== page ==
It can be truly said that Roy Dotrice has grown into the role of John Aubrey, the antiquarian diarist of Brief Lives (Theatre Royal, Brighton this week).
Not that Dotrice was ever less than brilliant as the old gossip when he began in this one man show 40 years ago. The memory of him emptying a chamber pot through a window of his London abode remains an abiding theatrical image of the 1960s.
Dotrice was middle-aged when he first played the ageing memory man who was a freshman in his youth at Oxford. He's 84 now and as ripe for the part as a crumbling blue stilton dunked in port wine.
His make-up includes a false nose and prominant front tooth but there's no need to strive for the effects of quirky old-age. As he reminisces, chuckles, winks, dribbles and creaks, he's a natural Justice Shallow entertaining an audience of friends in a Cotswold apple orchard.
He doesn't so much play Aubrey as inhabit him. Forsooth – a favourite word of the old man – he becomes him, warts, false tooth and all. He totters about Simon Higlett's dusty, evocative set, a decaying library of old tomes and dusty collectors items, and prepares a meal while chatting up the audience.
His tales outshine any redtop tabloid of today. The names dropped are not 'celebrities' who no one knows but include the likes of Walter Raleigh (as fine an Englishman as Drake even though they did cut off his head), Shakespeare and even Elizabeth I.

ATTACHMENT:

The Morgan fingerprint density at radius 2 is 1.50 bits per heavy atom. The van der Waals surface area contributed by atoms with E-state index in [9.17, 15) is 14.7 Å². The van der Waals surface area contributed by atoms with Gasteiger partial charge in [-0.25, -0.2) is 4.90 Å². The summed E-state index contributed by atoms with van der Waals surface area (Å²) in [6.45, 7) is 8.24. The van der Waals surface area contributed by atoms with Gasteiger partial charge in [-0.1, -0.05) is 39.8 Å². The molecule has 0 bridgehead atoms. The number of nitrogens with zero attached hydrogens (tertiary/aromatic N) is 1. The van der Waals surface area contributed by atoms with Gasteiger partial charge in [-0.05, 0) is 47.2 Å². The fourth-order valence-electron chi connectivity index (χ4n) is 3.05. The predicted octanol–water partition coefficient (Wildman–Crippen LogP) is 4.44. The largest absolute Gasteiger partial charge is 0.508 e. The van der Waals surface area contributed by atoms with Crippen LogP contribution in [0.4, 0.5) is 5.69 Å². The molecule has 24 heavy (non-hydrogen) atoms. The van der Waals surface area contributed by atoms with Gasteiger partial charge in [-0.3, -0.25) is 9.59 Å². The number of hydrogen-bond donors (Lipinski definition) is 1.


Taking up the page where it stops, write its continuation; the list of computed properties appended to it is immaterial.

There's one about the Earl of Oxford who broke wind in the presence of the Queen and was so ashamed that he left the country for five years. He was warmly welcomed on his return by Elizabeth who said she'd forgotten the fart.
And another relating to Shakespeare who overheard Richard Burbage, who was playing Richard III, making an arrangement to sleep with a young woman after the performance. When Burbage arrived he was told that the author had beaten him to it because William the Conqueror came before Richard III.
Aubrey/Dotrice gets so excited at recalling the celebrations for the return of the monarchy that he collapses on stage chuckling and wheezing with delight. He also drops off to sleep and slumbers on stage throughout the interval.
At the end he stands before us as the relic of time, a collector's item himself, a man born before the Civil Wars and now happy to die because drink and debauchery reign in the land and people no longer ride but drive about the place in coaches.
Patrick Garland has adapted Aubrey's jottings and diaries so that the piece has a seamless flow, is funny and illuminating throughout, and at the end curiously sad as the candles flicker and go out.
Adding to the atmosphere are the street criers, a squaking baby and the long-haired musician in the room above playing his loot and softly singing.
Forsooth, we had been in a brilliantly functioning time capsule.
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